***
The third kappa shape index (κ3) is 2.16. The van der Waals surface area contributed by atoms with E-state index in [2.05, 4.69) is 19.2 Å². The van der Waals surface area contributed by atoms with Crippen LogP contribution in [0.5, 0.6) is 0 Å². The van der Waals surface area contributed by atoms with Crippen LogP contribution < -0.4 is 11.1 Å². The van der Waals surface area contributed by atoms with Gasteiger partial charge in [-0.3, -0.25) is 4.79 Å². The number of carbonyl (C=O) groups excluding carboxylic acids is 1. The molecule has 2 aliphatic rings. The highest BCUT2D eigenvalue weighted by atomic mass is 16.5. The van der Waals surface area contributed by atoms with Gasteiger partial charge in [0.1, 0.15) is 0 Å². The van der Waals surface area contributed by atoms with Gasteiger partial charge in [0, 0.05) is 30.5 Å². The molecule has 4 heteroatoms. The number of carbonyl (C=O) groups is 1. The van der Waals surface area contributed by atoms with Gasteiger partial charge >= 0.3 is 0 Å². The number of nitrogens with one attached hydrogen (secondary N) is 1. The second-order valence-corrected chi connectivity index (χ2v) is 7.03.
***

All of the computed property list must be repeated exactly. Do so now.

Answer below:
The third kappa shape index (κ3) is 2.16. The van der Waals surface area contributed by atoms with E-state index in [2.05, 4.69) is 19.2 Å². The van der Waals surface area contributed by atoms with Crippen LogP contribution in [0.5, 0.6) is 0 Å². The van der Waals surface area contributed by atoms with Crippen LogP contribution < -0.4 is 11.1 Å². The van der Waals surface area contributed by atoms with Gasteiger partial charge in [-0.3, -0.25) is 4.79 Å². The number of carbonyl (C=O) groups excluding carboxylic acids is 1. The molecule has 2 aliphatic rings. The highest BCUT2D eigenvalue weighted by atomic mass is 16.5. The van der Waals surface area contributed by atoms with Gasteiger partial charge in [0.1, 0.15) is 0 Å². The van der Waals surface area contributed by atoms with Gasteiger partial charge in [0, 0.05) is 30.5 Å². The molecule has 4 heteroatoms. The number of carbonyl (C=O) groups is 1. The van der Waals surface area contributed by atoms with Gasteiger partial charge >= 0.3 is 0 Å². The number of nitrogens with one attached hydrogen (secondary N) is 1. The second-order valence-corrected chi connectivity index (χ2v) is 7.03.